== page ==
At the same time I’ve come across Phil Seamark’s PowerBI group that has its first meetup on Wednesday at TradeMe. See http://www.meetup.com/Power-BI-User-Group-Wellington-NZ/ for details). No matter where your interest lies on the Excel/PowerPivot/PowerBI spectrum, between us we’ll have you covered. (I’ll be at the PowerBI event on Wednesday night at Trademe, and would love to see you there.)

So regardless of whether you’re a VLOOKUP virgin, or a VBA Virtuoso, a PivotTable pariah, or a PowerBI Professional, between these two groups we’ll have community led content, comment, and camaraderie relevant to you, your job, and your career.

So what are you waiting for? Sign up TODAY()

Why I’m going to Excel Summit South. (And why you should too).

At first I wasn’t going to. I live in Wellington, which is 636 km to the south. (395 miles, to those of you in the dark ages). And this being Middle Earth, to get there by road I would have had to run the gauntlet of Goblins, Orcs, and cliche tourists like Zack Barrasse likely driving on the wrong side of the road as he heads to Hobbiton behind a grin bigger than one face could safely hold:
Zack

Here’s a picture of me imagining I’m speeding around a corner only to find Zack heading the other way:
Jeff

And then even if I manage to avoid Zack, there’s no avoiding the famous Auckland traffic. I still haven’t gotten over how bad it was last time I was up there:
Auckland traffiic

(Don’t get me wrong…the traffic south of Auckland is not without its own challenges):

And then there’s the whole “Paying for Excel feels a little like the concept of paying for sex…I’m good enough at it these days that I really shouldn’t have to” thing. (Excel, that is.)

But then I read the program. And there is truly something for everyone. Even me, who’s a virtual demigod at it compared to the poor suckers around me who don’t use it at all and have no desire to start now. Not to mention the outstanding cast. These guys and gals are like the Dirty Dozen:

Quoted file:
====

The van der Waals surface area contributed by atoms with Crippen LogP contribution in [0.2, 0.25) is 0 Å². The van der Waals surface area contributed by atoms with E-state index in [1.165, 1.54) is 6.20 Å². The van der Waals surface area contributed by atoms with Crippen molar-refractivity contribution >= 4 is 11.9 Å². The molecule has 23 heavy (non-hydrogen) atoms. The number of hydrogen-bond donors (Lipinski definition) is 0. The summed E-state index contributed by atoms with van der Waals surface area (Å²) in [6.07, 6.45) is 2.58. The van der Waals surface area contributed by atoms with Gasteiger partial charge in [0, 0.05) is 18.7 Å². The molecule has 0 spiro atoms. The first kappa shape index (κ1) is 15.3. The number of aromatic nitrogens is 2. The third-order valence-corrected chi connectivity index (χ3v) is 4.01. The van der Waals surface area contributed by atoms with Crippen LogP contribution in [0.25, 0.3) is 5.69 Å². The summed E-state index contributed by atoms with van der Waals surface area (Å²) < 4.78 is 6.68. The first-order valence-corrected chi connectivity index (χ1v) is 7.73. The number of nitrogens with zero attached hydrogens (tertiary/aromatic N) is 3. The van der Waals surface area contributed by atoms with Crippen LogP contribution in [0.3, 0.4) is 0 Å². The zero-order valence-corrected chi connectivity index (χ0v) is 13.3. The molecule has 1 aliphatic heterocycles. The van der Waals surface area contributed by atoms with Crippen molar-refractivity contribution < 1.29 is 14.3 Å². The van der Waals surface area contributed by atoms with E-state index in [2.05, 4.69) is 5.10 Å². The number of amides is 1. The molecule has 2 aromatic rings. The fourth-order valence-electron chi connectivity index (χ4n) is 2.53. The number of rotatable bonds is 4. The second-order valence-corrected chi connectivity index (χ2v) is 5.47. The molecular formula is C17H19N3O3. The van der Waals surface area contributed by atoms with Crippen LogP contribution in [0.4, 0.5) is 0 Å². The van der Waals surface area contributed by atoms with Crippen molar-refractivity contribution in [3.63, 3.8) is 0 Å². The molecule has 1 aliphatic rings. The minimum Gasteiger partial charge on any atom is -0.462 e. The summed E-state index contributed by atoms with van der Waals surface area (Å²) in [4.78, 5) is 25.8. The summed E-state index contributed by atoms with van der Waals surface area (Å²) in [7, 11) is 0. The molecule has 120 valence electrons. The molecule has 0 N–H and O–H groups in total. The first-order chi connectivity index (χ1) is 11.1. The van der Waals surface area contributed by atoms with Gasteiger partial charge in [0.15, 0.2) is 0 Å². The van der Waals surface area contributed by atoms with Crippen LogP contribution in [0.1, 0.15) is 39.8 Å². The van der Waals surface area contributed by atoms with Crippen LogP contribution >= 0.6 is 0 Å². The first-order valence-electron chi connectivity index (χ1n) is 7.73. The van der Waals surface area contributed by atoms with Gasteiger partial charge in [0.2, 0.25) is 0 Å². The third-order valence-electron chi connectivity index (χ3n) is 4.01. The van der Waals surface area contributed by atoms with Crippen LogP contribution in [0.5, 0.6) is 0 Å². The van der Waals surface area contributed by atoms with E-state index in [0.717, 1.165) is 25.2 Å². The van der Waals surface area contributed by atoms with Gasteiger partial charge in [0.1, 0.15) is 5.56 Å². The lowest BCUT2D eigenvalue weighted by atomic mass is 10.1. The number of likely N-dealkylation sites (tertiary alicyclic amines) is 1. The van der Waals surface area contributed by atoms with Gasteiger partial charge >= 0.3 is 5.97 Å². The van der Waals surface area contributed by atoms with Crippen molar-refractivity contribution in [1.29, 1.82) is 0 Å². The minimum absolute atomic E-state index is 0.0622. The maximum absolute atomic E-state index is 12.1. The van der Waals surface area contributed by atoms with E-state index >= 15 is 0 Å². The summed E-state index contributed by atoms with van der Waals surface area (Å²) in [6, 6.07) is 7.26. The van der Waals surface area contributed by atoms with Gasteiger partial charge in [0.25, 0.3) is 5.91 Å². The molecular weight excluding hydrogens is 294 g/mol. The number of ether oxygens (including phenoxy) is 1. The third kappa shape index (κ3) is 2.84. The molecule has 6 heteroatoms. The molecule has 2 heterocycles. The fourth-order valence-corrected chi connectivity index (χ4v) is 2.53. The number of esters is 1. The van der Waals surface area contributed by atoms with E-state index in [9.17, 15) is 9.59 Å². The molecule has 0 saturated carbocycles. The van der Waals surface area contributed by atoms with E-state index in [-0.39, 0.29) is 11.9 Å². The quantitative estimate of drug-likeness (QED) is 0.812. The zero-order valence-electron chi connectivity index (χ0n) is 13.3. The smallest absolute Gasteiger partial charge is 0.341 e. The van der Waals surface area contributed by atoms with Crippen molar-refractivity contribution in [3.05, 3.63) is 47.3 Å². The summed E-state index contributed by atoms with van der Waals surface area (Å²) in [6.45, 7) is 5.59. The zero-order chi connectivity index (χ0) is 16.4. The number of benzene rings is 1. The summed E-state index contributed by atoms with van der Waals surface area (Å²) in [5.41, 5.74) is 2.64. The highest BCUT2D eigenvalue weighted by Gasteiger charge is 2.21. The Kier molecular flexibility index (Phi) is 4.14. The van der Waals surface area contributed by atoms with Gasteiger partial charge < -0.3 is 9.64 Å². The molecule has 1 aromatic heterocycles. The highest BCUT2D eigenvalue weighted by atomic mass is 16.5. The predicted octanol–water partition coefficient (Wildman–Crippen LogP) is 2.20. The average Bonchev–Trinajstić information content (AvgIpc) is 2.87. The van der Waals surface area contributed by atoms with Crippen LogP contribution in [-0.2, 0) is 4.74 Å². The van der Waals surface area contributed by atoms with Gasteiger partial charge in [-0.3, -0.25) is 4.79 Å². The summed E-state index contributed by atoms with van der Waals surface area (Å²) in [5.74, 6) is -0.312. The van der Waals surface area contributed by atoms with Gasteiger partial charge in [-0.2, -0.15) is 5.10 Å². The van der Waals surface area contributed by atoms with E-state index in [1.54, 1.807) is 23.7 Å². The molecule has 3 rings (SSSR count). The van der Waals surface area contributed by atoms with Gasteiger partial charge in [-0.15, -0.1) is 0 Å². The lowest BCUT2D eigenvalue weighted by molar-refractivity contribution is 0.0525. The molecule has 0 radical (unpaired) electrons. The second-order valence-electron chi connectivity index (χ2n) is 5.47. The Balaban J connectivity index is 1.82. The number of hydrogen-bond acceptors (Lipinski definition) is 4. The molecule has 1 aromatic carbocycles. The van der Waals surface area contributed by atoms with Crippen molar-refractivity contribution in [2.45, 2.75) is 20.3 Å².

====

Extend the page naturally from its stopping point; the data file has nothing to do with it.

speakers2

Or at least, they would be, if there were one more of them. Oh wait, look: there’s two more of them below. Okay, so they’re like the Dirty Baker’s Dozen, then.
yigaledery_2 ben_rampsonThose two extras are a couple of guys called Yigel Edery and Ben Rampson from the Excel Project Team. These guys think they’re here to discuss the future of Excel. But I still live in the past – along with 99% of the rest of us – so I’ll make sure they find some time to answer all my tricky questions, like “How ’bout refreshing the Conditional Formatting Dialog. Have you ever had to actually use it yourselves? Huh? Huh?” …and… Where the hell are my Dynamic PivotTable References already? We’ve got ’em for Tables, but not for PivotTables. Have you ever tried to integrate PivotTables into a formula-driven spreadsheet? Huh? Huh? …and… Why does every ‘new’ Excel feature have the prefix ‘Formally Known As’? Have you ever tried to write a book about characters that kept changing their names half-way through? Huh? Huh?